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Estate of Belbachir v. County of McHenry

July 25, 2007


The opinion of the court was delivered by: Magistrate Judge P. Michael Mahoney


I. Introduction

On May 8, 2007, Plaintiff filed the Motion to Compel which is the subject of this order.

The court granted the Motion to Compel in part on May 14, 2007, and invited the parties to brief the remaining issue, concerning whether documents responsive to Plaintiff's Requests to Produce were protected by the Medical Studies Act, 735 ILCS 5/8-2101. Having reviewed the parties' briefs, Defendant's privilege log, and the relevant case law on the subject, the court finds that the Medical Studies Act does not protect the material identified in Defendant's privilege log.

II. Background

According to the Complaint, Hassiba Belbachir was a 27 year Muslim woman of Algerian descent who had been residing in the Chicago area before boarding a plane to London on March 1, 2005. Plaintiff's Amended Complaint at 7. Upon arrival at London's Heathrow Airport, she was taken into custody and detained by British immigration authorities and ultimately placed on a return flight to Chicago one week later. Id. at 7-8. Upon arriving at Chicago O'Hare International Airport on March 8th, Ms. Belbachir was taken into custody by U.S. Immigration and Customs Enforcement [herein "ICE"]. Id. at 8. She was then detained overnight at the Stone Park Police Department. Id. While detained in Stone Park, she became tremulous, shaking, restless, anxious, nauseous and began vomiting. Id. She was rushed to a local hospital where she was diagnosed with acute anxiety reaction, acute gastritis, and vomiting. Id.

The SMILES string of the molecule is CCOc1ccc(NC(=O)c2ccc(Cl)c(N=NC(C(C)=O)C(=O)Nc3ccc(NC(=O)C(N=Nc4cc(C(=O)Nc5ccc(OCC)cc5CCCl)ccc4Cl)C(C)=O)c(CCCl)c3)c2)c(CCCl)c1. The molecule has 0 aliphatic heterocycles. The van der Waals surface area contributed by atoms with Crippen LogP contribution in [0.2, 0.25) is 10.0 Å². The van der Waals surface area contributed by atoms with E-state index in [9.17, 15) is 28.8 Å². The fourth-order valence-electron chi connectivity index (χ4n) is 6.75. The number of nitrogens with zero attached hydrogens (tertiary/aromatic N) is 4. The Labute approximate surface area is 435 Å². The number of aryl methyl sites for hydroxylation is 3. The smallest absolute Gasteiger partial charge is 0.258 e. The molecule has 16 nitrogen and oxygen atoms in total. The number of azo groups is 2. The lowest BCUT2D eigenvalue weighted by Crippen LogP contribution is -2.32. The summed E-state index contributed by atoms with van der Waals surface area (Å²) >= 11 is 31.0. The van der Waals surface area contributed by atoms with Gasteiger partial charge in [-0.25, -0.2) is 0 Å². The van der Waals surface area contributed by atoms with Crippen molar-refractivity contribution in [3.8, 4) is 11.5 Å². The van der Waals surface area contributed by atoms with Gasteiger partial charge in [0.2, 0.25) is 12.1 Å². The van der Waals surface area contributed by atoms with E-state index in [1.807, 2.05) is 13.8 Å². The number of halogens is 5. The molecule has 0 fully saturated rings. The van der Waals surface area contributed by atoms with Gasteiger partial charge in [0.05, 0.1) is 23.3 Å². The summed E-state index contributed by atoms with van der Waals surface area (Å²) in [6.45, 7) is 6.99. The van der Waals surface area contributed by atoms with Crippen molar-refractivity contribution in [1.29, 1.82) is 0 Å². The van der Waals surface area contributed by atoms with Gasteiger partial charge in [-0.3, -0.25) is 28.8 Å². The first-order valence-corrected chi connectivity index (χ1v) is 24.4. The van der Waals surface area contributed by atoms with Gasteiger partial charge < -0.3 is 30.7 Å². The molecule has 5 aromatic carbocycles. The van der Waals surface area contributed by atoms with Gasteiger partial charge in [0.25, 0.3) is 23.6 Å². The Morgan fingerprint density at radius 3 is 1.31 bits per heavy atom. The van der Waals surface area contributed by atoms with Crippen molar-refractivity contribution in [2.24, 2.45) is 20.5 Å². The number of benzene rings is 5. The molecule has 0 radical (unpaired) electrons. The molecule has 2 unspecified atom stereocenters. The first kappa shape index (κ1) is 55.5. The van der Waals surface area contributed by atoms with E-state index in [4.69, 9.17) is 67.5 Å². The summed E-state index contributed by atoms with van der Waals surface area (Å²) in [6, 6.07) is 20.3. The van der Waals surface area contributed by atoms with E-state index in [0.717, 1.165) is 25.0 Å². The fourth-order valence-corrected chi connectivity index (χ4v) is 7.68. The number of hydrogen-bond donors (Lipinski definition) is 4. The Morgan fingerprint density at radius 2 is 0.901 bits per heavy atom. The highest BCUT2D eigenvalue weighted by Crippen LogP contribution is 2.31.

On March 9th, 2005, Ms. Belbachir was transported to the McHenry County Jail, which had a contract with ICE to hold immigration detainees pending the resolution of their immigration status. Id. Over the course of the next eight days, Ms. Belbachir experienced various physical and mental health emergencies while detained at the McHenry County Jail, including anxiety and panic attacks, depression, difficulty breathing and suicidal ideation. Id. at 9-11. On March 17th, Ms. Belbachir was found dead in her cell with her jail-issued knee socks knotted together around her neck, the victim of an apparent suicide. Id. at 12.

On March 14, 2006, Abdelkadir Rachid Belbachir (Hassiba's cousin and the administrator of her estate) brought this case pursuant to: the Civil Rights Act, 42 U.S.C. §1983; the Americans with Disabilities Act, 42 U.S.C. §12131; § 504 of the Rehabilitation Act of 1973, 29 U.S.C. §794; 28 U.S.C. §§1331 & 1343(a); and 28 U.S.C. §1367(a). The complaint also contains various counts rooted in state law, international treaties and conventions.

Centegra Health Systems is one of many named defendants. Pursuant to its contract with the McHenry County Jail, Centegra was the provider of health care services within the jail.

Plaintiff asserts that Centegra "failed and refused to reasonably accommodate Hassiba Belbachir's mental and physical disabilities . . . in violation of Title II of the ADA and/or §504 [of the Rehabilitation Act]." Id. at 18. Plaintiff also asserts Bivens and Monell claims against Centegra, alleging that its "policies, practices, customs and omissions . . . violated Ms. Belbachir's rights to due process under the Fourteenth and Fifth Amendments." Id. at 25.